Movement and Place Framework
The Movement and Place Framework was developed to consider the function of NSW roads by examining the type and volumes of movements, volumes of pedestrians and other road users including on-road public transport, in the context of the places.
The Movement and Place framework provides a tool to help plan and allocate road space in a way that supports safe, efficient and reliable journeys for people and freight while enhancing the liveability and amenity of places. It provides guidance on how places can function in a way that provides places for people, such as vibrant retail and restaurant strips, as well as facilitating mass movement corridors, through railways or motorways, enabling people, goods and services to be prioritized to move efficiently over distances across the transport network.
Streets will often serve different purposes, to different customers, at different times of the day. Balancing the needs of customers through the day can be achieved by understanding the customer demands, infrastructure requirements, systems operations and/or regulations. This may include:
- Consideration to lower speed limits on certain streets or in certain precincts
- Allocate road space in a way that improves the liveability of places and moves people and goods more efficiently.
- Adjusting traffic lights to prioritise either pedestrians or vehicles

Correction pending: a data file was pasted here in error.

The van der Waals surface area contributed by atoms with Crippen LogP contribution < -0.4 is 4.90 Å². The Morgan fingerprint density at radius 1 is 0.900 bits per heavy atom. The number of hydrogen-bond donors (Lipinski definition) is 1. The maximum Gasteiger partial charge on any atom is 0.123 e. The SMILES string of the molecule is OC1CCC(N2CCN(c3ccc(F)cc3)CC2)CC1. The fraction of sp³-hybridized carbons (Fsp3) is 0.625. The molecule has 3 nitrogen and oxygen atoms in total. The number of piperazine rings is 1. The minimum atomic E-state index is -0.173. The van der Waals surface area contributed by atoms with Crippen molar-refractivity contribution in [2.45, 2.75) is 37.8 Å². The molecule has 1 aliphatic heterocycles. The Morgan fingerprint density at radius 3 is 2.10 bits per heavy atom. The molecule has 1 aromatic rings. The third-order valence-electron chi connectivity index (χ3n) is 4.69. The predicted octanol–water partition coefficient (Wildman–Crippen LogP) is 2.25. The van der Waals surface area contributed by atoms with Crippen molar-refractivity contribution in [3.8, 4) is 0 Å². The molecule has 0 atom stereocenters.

- Changing kerbside uses at different times of the day, to reflect the customer demands (such as no stopping on public transport corridors, loading zones to support freight and servicing, general parking for residents and businesses, taxi zones)
- Adjusting the times of the day that heavy vehicles can move through certain precincts.
The street network plays a dual function in the movement of people and goods (freight) in order to provide access to local places. When planning the management and operation of the network, consideration is needed for the types and volumes of customers and how they use the network.
Underpinning the Movement and Place Framework are a set of principles that provide a common platform for planning the transport network. The principles also provide the basis for efficient use of the network and allocation of road space, whilst acknowledging the needs and expectations of both transport customers and of the community.
These include five major categories:
- Motorways – Provide major transport corridors, moving people, goods and services over long distances
- Movement corridors – Provide highly important roads for the movement of people and goods, with a key role to provide efficient movement across the road network, where there is little interaction with adjacent land use. Where movement corridors pass through centres there is a need to acknowledge the value of places, providing some priority for pedestrians and access to sustain and support local centres and the liveability of local communities.
- Vibrant streets – Provide some of the most active areas in our cities and need to balance high urban density and pedestrian activity generated by commercial, tourism, leisure and entertainment venues, with the need to move high volumes of people and goods.
- Places for people – Form the heart of communities and require prioritization of public transport, pedestrians, cycles and freight access, whilst limiting through traffic that has no destination in the centre.
- Local streets – Should be supported by lower vehicle speeds that better align with the need to prioritise walking and cycling within communities.